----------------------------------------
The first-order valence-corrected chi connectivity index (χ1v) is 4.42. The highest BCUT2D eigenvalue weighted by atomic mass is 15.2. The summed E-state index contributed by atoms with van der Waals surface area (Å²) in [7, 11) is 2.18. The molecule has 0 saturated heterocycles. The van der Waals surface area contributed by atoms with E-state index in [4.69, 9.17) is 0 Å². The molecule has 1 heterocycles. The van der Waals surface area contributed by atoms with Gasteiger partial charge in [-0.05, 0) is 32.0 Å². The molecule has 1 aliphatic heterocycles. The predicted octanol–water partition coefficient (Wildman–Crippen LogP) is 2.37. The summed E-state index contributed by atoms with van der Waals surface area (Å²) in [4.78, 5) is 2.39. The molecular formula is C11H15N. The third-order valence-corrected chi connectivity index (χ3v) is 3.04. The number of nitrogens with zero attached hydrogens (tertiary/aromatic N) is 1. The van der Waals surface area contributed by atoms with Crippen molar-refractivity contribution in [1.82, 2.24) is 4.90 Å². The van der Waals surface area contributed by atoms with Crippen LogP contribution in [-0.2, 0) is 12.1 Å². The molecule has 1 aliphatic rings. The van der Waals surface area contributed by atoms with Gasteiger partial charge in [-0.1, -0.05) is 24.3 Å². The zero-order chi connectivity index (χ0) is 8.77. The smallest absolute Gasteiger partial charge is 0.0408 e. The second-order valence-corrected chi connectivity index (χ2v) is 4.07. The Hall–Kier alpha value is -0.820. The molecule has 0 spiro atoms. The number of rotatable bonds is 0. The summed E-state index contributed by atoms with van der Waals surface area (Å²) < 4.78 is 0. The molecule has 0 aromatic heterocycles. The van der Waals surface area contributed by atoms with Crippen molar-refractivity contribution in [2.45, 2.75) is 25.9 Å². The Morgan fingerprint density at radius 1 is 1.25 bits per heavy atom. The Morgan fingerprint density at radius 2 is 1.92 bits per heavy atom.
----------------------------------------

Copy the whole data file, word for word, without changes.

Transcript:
The first-order valence-corrected chi connectivity index (χ1v) is 4.42. The highest BCUT2D eigenvalue weighted by atomic mass is 15.2. The summed E-state index contributed by atoms with van der Waals surface area (Å²) in [7, 11) is 2.18. The molecule has 0 saturated heterocycles. The van der Waals surface area contributed by atoms with E-state index in [4.69, 9.17) is 0 Å². The molecule has 1 heterocycles. The van der Waals surface area contributed by atoms with Gasteiger partial charge in [-0.05, 0) is 32.0 Å². The molecule has 1 aliphatic heterocycles. The predicted octanol–water partition coefficient (Wildman–Crippen LogP) is 2.37. The summed E-state index contributed by atoms with van der Waals surface area (Å²) in [4.78, 5) is 2.39. The molecular formula is C11H15N. The third-order valence-corrected chi connectivity index (χ3v) is 3.04. The number of nitrogens with zero attached hydrogens (tertiary/aromatic N) is 1. The van der Waals surface area contributed by atoms with Crippen molar-refractivity contribution in [1.82, 2.24) is 4.90 Å². The van der Waals surface area contributed by atoms with Crippen LogP contribution in [-0.2, 0) is 12.1 Å². The molecule has 1 aliphatic rings. The van der Waals surface area contributed by atoms with Gasteiger partial charge in [-0.1, -0.05) is 24.3 Å². The zero-order chi connectivity index (χ0) is 8.77. The smallest absolute Gasteiger partial charge is 0.0408 e. The second-order valence-corrected chi connectivity index (χ2v) is 4.07. The Hall–Kier alpha value is -0.820. The molecule has 0 spiro atoms. The number of rotatable bonds is 0. The summed E-state index contributed by atoms with van der Waals surface area (Å²) < 4.78 is 0. The molecule has 0 aromatic heterocycles. The van der Waals surface area contributed by atoms with Crippen molar-refractivity contribution in [2.45, 2.75) is 25.9 Å². The Morgan fingerprint density at radius 1 is 1.25 bits per heavy atom. The Morgan fingerprint density at radius 2 is 1.92 bits per heavy atom.